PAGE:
SAN JOSE, Calif. (CN) - Walt Disney Pictures has agreed to shell out $100 million to settle animation workers' claims that they were victims of an industry-wide wage fixing scheme.
U.S. District Judge Lucy Koh must still grant preliminary approval of the settlement amount proposed by the four "Disney Defendants" in the case, which include Disney, Pixar, Lucasfilm and Two Pic MC.
"The settlement reached with the Disney defendants is fair and appropriate based on the risks and rewards of litigating this case," plaintiffs Robert Nitsch et al said in their motion for preliminary approval of the settlement, filed Tuesday in federal court.
The $100 million settlement represents 33 percent of what the plaintiff's expert witness Orley Ashenfelter, calculated the animators and other studio workers lost due to the claimed industry-wide wage fixing scheme.
The settlement percentage and final amount aligns with other settlements in the case.
Dreamworks settled for $50 million, while Sony agreed to disburse about $13 million and Blue Sky agreed to pay about $6 million. The payments represent 39 percent, 17 percent and 25 percent of Ashenfelter's calculations, respectively.
Robert Nitsch - a senior character effects artist for DreamWorks and a clothes and hair technical director at Sony Pictures Imageworks - brought the initial class action in 2014, claiming claiming major animation studios colluded to fix wages and restrict career opportunities for artists.
Nitsch was joined by other plaintiffs who said the scheme was essentially industry-wide, with nearly all the major studios conspiring to stifle wages and opportunities for animators, digital artists, software engineers and other technical workers.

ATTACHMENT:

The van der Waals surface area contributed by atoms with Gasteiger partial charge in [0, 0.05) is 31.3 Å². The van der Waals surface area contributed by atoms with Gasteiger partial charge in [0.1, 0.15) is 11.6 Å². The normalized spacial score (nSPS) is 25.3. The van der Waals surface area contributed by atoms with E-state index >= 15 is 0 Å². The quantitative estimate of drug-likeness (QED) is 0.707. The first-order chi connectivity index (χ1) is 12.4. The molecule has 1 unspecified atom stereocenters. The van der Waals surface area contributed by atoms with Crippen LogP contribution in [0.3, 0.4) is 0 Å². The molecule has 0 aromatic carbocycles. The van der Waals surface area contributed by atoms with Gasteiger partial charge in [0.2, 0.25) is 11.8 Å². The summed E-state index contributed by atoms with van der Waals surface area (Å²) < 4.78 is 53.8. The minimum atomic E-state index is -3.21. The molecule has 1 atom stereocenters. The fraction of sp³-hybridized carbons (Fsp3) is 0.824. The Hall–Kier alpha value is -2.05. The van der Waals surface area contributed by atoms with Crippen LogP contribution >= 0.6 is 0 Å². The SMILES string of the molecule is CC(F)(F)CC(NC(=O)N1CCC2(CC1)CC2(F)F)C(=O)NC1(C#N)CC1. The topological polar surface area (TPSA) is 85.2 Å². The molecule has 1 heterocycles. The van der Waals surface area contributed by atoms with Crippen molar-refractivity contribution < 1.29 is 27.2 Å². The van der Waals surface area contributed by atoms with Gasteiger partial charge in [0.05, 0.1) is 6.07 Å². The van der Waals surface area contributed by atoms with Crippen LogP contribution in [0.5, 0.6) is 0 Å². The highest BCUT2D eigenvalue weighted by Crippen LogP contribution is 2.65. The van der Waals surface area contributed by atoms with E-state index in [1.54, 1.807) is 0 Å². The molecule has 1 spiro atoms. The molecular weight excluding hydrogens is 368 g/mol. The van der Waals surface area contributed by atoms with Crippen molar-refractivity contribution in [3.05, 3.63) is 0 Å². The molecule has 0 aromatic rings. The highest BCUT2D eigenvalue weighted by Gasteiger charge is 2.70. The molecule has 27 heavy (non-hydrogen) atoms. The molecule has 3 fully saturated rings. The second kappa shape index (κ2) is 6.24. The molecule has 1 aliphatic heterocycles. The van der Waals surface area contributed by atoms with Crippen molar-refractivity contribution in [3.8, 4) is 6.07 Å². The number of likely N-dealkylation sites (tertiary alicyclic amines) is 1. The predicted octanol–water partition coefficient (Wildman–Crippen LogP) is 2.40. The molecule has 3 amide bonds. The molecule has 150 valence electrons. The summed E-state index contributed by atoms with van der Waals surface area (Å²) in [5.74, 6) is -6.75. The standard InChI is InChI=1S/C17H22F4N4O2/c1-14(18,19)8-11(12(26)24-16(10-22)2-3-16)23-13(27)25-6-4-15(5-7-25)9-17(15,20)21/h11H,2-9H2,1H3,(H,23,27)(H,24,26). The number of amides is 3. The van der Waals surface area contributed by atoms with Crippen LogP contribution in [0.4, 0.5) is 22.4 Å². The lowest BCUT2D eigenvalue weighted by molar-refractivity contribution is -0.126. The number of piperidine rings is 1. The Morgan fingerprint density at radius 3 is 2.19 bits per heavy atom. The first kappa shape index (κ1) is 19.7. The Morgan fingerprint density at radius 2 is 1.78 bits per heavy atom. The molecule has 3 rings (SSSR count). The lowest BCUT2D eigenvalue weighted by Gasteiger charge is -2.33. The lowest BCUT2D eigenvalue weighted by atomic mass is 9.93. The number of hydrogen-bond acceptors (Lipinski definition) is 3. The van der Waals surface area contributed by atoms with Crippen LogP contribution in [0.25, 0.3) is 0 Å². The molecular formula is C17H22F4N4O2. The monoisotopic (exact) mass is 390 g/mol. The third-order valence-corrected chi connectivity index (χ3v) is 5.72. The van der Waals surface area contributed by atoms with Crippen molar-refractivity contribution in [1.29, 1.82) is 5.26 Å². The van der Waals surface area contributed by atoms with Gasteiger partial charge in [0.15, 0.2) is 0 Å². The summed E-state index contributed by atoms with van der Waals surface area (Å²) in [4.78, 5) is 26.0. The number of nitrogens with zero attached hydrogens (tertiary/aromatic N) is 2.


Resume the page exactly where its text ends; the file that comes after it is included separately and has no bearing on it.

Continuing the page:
With the Disney defendants agreeing to settle, all defendants have now proposed settlement figures on the table - and all contingent on Koh's final approval. If she grants it, the case will be closed without ever going to trial.
The defendants read the writing on the wall after Koh granted class certification last May. Sony and Blue Sky quickly agreed to settle a month later, Dreamworks got on board in October and Disney became the last domino to fall this week.
Pixar and Lucasfilm were separate entities when the plaintiffs say the wage-fixing scheme was first launched in 1986, when Apple founder Steve Jobs bought Lucasfilm's computer graphics division from George Lucas in 1986 and created Pixar.
Nitsch says Jobs, Lucas and Pixar president Ed Catmull agreed not to cold-call each other's employees.
He claims Pixar and Lucasfilm agreed to notify each other when making an offer to an employee, and agreed not to offer higher pay if the current employer made a counteroffer. And, he says, Jobs and Catmull spread this kind of anticompetitive agreement throughout the animation industry.
"Whenever a studio threatened to disturb the conspiracy's goals of suppressing wages and salaries by recruiting employees and offering better compensation, the leaders of the conspiracy took steps to stop them," the initial complaint states.
The artists say the studios' cooperation was so thorough they emailed each other salary and budget information.
Nitsch quotes Lucas as saying that "the rule we always had [was] we cannot get into a bidding war with other companies because we don't have the margins for that sort of thing."
The other studios used similar practices and pay structures, Nitsch's complaint states.
After a Justice Department investigation, Nitsch says, Pixar and Lucasfilm signed settlements prohibiting them from making such non-solicitation agreements. But Nitsch says the practice continued.
A hearing on Disney's proposed settlement is slated for March 9.